Researchers developed a new security technology that could stop cyber-attacks and protect billions of smart device users.
Numerous high-profile organizations have recently fallen victim to cyber criminals and deliberately infiltrated their computer networks and introduced viruses, with devastating consequences.
Often the route through internet-connected smart devices insecure. The process of connecting these devices, allowing users to talk each other, is known as the Internet of Things (IoT). But, insecurity organizations are vulnerable to attack and individuals at risk of being spied on.
Now researchers at the University of Kent’s School of Engineering and Digital Arts (EDA), working alongside academics at the University of Essex, are developing an encryption technology, called ICMetrics, which could stop the attackers in their tracks.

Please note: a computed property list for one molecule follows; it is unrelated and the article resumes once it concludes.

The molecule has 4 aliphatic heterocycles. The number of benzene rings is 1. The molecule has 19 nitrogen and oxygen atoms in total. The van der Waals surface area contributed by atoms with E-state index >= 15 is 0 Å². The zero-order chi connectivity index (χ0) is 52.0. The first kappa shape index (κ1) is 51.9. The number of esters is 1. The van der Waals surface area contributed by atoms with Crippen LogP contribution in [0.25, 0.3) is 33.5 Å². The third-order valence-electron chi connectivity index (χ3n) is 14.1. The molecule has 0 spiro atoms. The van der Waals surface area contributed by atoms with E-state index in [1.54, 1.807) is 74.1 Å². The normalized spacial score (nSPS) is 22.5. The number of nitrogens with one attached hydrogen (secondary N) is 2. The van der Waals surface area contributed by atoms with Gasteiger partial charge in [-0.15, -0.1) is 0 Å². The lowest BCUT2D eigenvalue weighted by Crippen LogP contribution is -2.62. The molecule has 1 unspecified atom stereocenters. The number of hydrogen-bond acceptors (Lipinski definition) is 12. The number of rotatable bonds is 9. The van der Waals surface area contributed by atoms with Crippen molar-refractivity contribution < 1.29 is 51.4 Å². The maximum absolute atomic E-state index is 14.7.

It uses the unique set of identifiers in each device to validate the credentials of incoming messages from another source. This is similar to biometric technologies used unique identifying characteristics of a person to allow access to a device or account.
If incorporated into IoT devices it should make it impossible for other devices to trick an IoT device into sending it data, thereby reducing privacy concerns and reducing the risk of cyber-attacks.
Additionally, the technology is built into the device, and no requirement for users to do anything to secure their devices.
The Mirai botnet attack took advantage of many IoT devices are insecure because users rarely change default security settings. This allowed the Mirai botnet to infect millions of devices and then overwhelm internet services with DDoS requests.
The ICMetrics systems could prevent cyber-attacks and bring much needed security to the billions of IoT devices in globally.
The technology developed as part of the Security and Privacy for the Internet of Things (SPIRIT) research project.